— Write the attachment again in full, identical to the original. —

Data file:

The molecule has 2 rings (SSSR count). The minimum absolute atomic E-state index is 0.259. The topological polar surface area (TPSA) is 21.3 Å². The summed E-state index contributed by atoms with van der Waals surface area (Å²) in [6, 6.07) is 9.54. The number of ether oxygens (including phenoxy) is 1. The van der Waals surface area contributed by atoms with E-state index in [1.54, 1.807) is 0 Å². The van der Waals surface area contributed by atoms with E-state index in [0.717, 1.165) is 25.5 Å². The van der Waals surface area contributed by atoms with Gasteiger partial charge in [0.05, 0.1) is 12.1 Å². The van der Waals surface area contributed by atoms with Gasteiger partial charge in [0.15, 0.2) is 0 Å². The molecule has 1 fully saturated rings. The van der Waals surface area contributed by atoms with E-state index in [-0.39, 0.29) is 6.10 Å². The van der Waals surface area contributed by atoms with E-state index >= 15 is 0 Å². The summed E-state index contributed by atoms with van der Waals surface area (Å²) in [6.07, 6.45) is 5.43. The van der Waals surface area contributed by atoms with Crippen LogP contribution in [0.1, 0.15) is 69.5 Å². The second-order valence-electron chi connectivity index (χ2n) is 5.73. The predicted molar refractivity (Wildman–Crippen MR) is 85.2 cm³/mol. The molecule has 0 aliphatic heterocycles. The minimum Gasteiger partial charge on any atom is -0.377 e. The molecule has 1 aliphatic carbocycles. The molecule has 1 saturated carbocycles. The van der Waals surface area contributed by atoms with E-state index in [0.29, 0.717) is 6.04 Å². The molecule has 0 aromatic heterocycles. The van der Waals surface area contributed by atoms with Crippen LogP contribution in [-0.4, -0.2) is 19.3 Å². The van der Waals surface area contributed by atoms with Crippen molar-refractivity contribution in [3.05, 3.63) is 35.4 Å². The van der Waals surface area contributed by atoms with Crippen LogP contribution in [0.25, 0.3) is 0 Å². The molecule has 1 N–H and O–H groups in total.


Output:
The molecule has 2 rings (SSSR count). The minimum absolute atomic E-state index is 0.259. The topological polar surface area (TPSA) is 21.3 Å². The summed E-state index contributed by atoms with van der Waals surface area (Å²) in [6, 6.07) is 9.54. The number of ether oxygens (including phenoxy) is 1. The van der Waals surface area contributed by atoms with E-state index in [1.54, 1.807) is 0 Å². The van der Waals surface area contributed by atoms with E-state index in [0.717, 1.165) is 25.5 Å². The van der Waals surface area contributed by atoms with Gasteiger partial charge in [0.05, 0.1) is 12.1 Å². The van der Waals surface area contributed by atoms with Gasteiger partial charge in [0.15, 0.2) is 0 Å². The molecule has 1 fully saturated rings. The van der Waals surface area contributed by atoms with E-state index in [-0.39, 0.29) is 6.10 Å². The van der Waals surface area contributed by atoms with E-state index >= 15 is 0 Å². The summed E-state index contributed by atoms with van der Waals surface area (Å²) in [6.07, 6.45) is 5.43. The van der Waals surface area contributed by atoms with Crippen LogP contribution in [0.1, 0.15) is 69.5 Å². The second-order valence-electron chi connectivity index (χ2n) is 5.73. The predicted molar refractivity (Wildman–Crippen MR) is 85.2 cm³/mol. The molecule has 0 aliphatic heterocycles. The minimum Gasteiger partial charge on any atom is -0.377 e. The molecule has 1 aliphatic carbocycles. The molecule has 1 saturated carbocycles. The van der Waals surface area contributed by atoms with E-state index in [0.29, 0.717) is 6.04 Å². The molecule has 0 aromatic heterocycles. The van der Waals surface area contributed by atoms with Crippen LogP contribution in [-0.4, -0.2) is 19.3 Å². The van der Waals surface area contributed by atoms with Crippen molar-refractivity contribution in [3.05, 3.63) is 35.4 Å². The van der Waals surface area contributed by atoms with Crippen LogP contribution in [0.25, 0.3) is 0 Å². The molecule has 1 N–H and O–H groups in total.